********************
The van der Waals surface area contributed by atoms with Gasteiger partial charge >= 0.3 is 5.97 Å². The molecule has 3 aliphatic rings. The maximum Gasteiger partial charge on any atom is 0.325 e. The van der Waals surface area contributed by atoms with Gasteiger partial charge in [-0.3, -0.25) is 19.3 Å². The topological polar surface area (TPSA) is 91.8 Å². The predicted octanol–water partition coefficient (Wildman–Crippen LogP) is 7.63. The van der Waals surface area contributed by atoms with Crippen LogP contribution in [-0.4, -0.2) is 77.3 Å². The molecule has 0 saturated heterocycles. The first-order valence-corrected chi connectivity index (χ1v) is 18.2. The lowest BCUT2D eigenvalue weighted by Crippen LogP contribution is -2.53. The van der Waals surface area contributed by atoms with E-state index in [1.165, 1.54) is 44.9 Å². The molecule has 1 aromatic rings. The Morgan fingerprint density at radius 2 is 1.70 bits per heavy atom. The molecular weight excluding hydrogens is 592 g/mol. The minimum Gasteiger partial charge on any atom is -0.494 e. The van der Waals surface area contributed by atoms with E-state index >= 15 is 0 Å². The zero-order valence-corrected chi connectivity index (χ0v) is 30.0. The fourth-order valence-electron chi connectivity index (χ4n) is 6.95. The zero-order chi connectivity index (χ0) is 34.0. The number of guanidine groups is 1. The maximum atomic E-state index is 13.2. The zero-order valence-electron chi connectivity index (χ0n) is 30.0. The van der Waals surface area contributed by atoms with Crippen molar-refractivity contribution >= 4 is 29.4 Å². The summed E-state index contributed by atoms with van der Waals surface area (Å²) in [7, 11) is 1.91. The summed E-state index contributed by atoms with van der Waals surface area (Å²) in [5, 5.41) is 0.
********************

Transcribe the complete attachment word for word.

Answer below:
The van der Waals surface area contributed by atoms with Gasteiger partial charge >= 0.3 is 5.97 Å². The molecule has 3 aliphatic rings. The maximum Gasteiger partial charge on any atom is 0.325 e. The van der Waals surface area contributed by atoms with Gasteiger partial charge in [-0.3, -0.25) is 19.3 Å². The topological polar surface area (TPSA) is 91.8 Å². The predicted octanol–water partition coefficient (Wildman–Crippen LogP) is 7.63. The van der Waals surface area contributed by atoms with Crippen LogP contribution in [-0.4, -0.2) is 77.3 Å². The molecule has 0 saturated heterocycles. The first-order valence-corrected chi connectivity index (χ1v) is 18.2. The lowest BCUT2D eigenvalue weighted by Crippen LogP contribution is -2.53. The van der Waals surface area contributed by atoms with E-state index in [1.165, 1.54) is 44.9 Å². The molecule has 1 aromatic rings. The Morgan fingerprint density at radius 2 is 1.70 bits per heavy atom. The molecular weight excluding hydrogens is 592 g/mol. The minimum Gasteiger partial charge on any atom is -0.494 e. The van der Waals surface area contributed by atoms with E-state index >= 15 is 0 Å². The zero-order valence-corrected chi connectivity index (χ0v) is 30.0. The fourth-order valence-electron chi connectivity index (χ4n) is 6.95. The zero-order chi connectivity index (χ0) is 34.0. The number of guanidine groups is 1. The maximum atomic E-state index is 13.2. The zero-order valence-electron chi connectivity index (χ0n) is 30.0. The van der Waals surface area contributed by atoms with Crippen molar-refractivity contribution >= 4 is 29.4 Å². The summed E-state index contributed by atoms with van der Waals surface area (Å²) in [7, 11) is 1.91. The summed E-state index contributed by atoms with van der Waals surface area (Å²) in [5, 5.41) is 0.